This time last year I had five really awesome community-based restoration events successfully completed and more coming up.  This year, I’m trying to figure out what it means in Grade 5 math to use an “array model” to help my son do multiplication. The beauty of all of this new learning is that I know that I am not alone and I’m good at faking it!  But, before I wallow in my own struggles, I acknowledge fully that I’m an extremely fortunate person to even consider these small dilemmas a challenge. 

There are many of us that have relied (heavily) on providing structure and education to our children via the traditional public school model.  I may be fighting this tradition with all of its downfalls, but I now realize how I have taken it for granted and how dependent upon it I have been.  I’m not a creature of structure and I’m post-menopausal, so multi-tasking no longer comes naturally… being at home with my son, trying to work 25 hours a week and take care of a new puppy (no… not a Covid-induced puppy, just a lucky coincidence), and take care of the daily chores of living in a house (a privilege I’m thankful for)  yup– you see it, you’ve heard it from your friends – this is not for the faint of heart.  

But, in my weeks of meandering, flailing and trying to do it all like superwoman and also be able to bake bread and completely set up my garden before the May long weekend – well, it’s not working, surprise, surprise.  Alas, I know why. 

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Broom Bashing

Did you know that May is officially Invasive Species Action month in BC? There is no better time to get outside and do what you can in your yard or in your community to help battle invasive species like Scotch Broom.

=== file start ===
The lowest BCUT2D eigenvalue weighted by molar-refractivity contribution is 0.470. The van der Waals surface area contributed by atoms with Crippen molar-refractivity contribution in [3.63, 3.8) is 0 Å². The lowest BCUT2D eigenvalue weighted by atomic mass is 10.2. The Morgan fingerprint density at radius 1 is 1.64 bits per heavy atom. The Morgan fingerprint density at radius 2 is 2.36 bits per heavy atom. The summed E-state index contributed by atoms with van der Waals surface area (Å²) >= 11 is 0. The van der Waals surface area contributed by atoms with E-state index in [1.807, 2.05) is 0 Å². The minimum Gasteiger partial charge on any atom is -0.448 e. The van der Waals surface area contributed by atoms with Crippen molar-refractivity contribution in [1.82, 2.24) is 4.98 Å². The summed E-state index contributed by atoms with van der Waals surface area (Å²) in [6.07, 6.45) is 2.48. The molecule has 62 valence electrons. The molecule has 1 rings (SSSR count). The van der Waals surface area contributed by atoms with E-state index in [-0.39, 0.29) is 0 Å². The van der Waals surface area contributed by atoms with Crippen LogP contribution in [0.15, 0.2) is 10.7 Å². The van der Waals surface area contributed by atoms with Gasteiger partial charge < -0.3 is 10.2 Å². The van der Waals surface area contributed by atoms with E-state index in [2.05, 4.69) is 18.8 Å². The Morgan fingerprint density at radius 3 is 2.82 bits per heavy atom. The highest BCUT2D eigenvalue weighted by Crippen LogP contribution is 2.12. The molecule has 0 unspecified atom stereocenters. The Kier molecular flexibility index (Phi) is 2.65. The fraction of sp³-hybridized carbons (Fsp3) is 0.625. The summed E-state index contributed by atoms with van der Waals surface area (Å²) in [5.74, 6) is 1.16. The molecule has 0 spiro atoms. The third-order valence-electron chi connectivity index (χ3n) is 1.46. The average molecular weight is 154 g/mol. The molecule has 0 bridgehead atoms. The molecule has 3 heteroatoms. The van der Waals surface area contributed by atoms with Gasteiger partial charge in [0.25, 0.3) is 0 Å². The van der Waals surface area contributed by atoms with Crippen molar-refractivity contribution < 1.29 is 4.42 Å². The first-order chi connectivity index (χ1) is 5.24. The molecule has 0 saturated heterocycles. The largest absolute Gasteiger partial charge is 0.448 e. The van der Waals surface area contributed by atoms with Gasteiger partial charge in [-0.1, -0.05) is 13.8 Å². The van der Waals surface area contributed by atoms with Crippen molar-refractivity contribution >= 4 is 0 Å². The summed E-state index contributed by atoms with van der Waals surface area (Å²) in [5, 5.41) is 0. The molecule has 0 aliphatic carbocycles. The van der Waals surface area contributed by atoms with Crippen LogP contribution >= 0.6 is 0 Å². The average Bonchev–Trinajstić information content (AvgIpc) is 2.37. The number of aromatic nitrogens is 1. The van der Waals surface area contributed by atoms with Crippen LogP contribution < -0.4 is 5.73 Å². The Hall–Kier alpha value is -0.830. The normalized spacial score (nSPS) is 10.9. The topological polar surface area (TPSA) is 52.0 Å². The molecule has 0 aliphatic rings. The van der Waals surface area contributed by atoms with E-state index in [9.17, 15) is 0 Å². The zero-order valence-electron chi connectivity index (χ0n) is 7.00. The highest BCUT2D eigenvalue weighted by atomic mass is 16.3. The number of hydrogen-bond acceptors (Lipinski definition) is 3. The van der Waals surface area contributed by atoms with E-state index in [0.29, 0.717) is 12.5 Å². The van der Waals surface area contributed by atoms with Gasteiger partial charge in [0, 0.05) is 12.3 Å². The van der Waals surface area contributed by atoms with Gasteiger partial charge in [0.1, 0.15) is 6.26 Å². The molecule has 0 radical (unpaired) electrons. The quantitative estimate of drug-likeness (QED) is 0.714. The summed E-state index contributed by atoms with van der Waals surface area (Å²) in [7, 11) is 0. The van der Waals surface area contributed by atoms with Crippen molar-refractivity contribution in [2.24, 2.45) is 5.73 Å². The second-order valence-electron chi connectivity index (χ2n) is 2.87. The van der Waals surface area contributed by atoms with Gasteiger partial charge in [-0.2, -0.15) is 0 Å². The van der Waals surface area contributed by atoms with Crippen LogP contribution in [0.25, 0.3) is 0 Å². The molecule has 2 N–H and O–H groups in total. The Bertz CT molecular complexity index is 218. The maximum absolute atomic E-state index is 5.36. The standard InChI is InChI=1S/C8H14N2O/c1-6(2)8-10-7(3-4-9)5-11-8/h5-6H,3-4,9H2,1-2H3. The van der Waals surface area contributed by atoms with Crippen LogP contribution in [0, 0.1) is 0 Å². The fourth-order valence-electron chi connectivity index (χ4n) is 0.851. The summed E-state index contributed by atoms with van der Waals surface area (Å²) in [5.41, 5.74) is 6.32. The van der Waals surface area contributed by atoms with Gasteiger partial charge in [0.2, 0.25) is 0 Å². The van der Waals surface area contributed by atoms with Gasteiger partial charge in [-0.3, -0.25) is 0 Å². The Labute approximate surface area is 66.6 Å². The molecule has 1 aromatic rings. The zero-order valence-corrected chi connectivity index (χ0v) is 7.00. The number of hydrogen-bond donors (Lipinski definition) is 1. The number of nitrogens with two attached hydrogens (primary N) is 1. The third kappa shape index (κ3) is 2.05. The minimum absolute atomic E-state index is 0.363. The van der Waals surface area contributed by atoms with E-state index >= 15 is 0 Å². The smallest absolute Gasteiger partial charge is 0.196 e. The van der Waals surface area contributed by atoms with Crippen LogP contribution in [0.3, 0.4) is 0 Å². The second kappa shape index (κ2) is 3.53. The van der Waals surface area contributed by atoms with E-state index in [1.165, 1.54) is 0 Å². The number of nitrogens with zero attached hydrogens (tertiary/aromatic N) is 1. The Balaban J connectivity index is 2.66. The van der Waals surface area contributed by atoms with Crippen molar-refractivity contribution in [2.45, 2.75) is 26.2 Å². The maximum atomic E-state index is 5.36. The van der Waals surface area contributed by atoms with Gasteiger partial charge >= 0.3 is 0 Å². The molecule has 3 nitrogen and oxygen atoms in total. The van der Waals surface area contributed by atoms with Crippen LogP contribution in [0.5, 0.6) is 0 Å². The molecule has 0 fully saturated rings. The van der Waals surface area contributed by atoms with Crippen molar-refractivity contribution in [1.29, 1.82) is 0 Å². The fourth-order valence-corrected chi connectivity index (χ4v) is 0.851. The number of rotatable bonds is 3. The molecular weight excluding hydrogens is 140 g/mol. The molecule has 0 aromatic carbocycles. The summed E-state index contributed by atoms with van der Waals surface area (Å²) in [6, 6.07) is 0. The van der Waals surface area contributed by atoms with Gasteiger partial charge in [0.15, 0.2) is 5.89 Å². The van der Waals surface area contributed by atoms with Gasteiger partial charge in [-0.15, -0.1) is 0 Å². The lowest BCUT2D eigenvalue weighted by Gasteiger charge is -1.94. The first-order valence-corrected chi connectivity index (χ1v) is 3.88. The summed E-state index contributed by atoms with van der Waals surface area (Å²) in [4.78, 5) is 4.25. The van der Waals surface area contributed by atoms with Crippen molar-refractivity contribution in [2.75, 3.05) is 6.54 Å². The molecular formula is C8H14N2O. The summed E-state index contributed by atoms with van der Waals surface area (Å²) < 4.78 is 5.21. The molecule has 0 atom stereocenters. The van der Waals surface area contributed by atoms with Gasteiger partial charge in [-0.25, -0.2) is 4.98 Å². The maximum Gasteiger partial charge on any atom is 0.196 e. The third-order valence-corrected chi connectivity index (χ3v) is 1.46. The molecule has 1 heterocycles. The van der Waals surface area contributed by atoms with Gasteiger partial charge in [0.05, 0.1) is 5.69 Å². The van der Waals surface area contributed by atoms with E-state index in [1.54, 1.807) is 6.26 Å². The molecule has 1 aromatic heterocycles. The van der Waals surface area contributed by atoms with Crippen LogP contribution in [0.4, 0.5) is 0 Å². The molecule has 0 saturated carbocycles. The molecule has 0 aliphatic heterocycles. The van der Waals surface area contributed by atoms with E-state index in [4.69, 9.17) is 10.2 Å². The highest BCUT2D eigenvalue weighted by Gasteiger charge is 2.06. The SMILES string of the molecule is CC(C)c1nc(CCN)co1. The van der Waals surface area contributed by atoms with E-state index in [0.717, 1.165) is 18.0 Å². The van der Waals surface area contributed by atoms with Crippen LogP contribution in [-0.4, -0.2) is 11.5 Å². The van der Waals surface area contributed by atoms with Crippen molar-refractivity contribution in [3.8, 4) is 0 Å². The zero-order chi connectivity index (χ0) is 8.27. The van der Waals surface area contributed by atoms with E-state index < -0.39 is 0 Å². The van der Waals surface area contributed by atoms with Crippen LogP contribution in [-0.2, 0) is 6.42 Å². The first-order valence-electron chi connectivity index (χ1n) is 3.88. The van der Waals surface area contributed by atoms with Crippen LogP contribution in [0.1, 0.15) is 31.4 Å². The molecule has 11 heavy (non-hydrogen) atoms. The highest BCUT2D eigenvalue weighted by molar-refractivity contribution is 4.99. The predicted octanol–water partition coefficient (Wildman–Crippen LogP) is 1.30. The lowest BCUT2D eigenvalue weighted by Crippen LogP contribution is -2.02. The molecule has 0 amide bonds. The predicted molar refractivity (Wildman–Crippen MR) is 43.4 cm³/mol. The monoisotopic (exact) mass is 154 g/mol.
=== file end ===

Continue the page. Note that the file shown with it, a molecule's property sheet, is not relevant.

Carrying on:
Along with the beautiful wildflowers blooming this time of year, many of you have likely noticed the bright yellow pea-like flowers that cover the shrub we call Scotch Broom (Cytisus scoparius)Originally native to the Mediterranean, it was transported to Great Britain and Ireland by Roman soldiers along with its prickly companion Gorse (Ulex europaeus). In the UK it has since spread rapidly across the landscape and is known as Common Broom. It was first introduced to the west coast by a Scottish immigrant, who lived in Sooke oVancouver Island, and was later used for slope stabilization along roadsides and as an ornamental in gardens    

Scotch Broom is an invasive species, which means it was introduced here and thrives to such a degree that, if left unchecked, it will cover all the open space that it can, often crowding out other more delicate plants. You will see fields and hillsides covered in Broomoften a dense thicket that is basically impossible to walk through. There will likely be very low diversity of other plants as they are shaded out and weakened by competition for resources.  

 

Part of HAT’s Good Neighbours Program is helping landowners learn how to manage invasive species on their property. HAT staff and volunteers offer advice and expert referrals regarding removal, replacement and maintenance.  

 If you would like to remove broom and you are feeling overwhelmed or unsure where to start, here are some resources filled with advice, tips and tricks for Broom removal:  

Invasive Species Council of BC Scotch Broom Factsheet 

Garry Oak Ecosystems Recovery Team Scotch Broom Management 

If you are interested in learning more about the History of Scotch Broom on Southern Vancouver Island click the following link. It is definitely worth a read! 

Glistening Patches of Gold”: The Environmental History of Scotch Broom (Cytisus scoparius) on Southern Vancouver Island, 1848-1950 

There are many other plants popping up at the moment that could stand to be pulled or cut. If you have any questions about a plant in your property please send a picture to our email This email address is being protected from spambots. You need JavaScript enabled to view it. and we would be happy to identify it for you and give you some tips. Another great plant identification resource is the app iNaturalist, with the added bonus of reporting your siting and contributing to an ever-growing database. 

Here is a link to the downloadable version of HAT’s Invasive Species Guide  

PDF Here